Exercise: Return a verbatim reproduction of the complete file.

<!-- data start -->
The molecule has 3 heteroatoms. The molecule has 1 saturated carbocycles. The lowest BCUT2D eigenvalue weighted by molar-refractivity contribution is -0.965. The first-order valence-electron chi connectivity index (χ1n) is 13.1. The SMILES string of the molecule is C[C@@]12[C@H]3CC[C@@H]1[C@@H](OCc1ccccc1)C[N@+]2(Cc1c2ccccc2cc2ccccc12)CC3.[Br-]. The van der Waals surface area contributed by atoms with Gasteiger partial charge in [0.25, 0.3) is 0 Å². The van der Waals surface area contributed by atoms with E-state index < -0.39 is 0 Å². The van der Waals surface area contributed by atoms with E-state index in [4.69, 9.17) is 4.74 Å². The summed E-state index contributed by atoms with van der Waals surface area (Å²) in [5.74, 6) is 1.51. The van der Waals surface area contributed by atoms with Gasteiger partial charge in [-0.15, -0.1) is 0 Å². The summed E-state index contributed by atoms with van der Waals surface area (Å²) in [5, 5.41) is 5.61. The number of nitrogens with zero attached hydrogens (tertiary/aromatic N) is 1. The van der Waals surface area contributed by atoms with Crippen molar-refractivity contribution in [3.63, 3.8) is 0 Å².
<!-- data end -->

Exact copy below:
The molecule has 3 heteroatoms. The molecule has 1 saturated carbocycles. The lowest BCUT2D eigenvalue weighted by molar-refractivity contribution is -0.965. The first-order valence-electron chi connectivity index (χ1n) is 13.1. The SMILES string of the molecule is C[C@@]12[C@H]3CC[C@@H]1[C@@H](OCc1ccccc1)C[N@+]2(Cc1c2ccccc2cc2ccccc12)CC3.[Br-]. The van der Waals surface area contributed by atoms with Gasteiger partial charge in [0.25, 0.3) is 0 Å². The van der Waals surface area contributed by atoms with E-state index < -0.39 is 0 Å². The van der Waals surface area contributed by atoms with E-state index in [4.69, 9.17) is 4.74 Å². The summed E-state index contributed by atoms with van der Waals surface area (Å²) in [5.74, 6) is 1.51. The van der Waals surface area contributed by atoms with Gasteiger partial charge in [-0.15, -0.1) is 0 Å². The summed E-state index contributed by atoms with van der Waals surface area (Å²) in [5, 5.41) is 5.61. The number of nitrogens with zero attached hydrogens (tertiary/aromatic N) is 1. The van der Waals surface area contributed by atoms with Crippen molar-refractivity contribution in [3.63, 3.8) is 0 Å².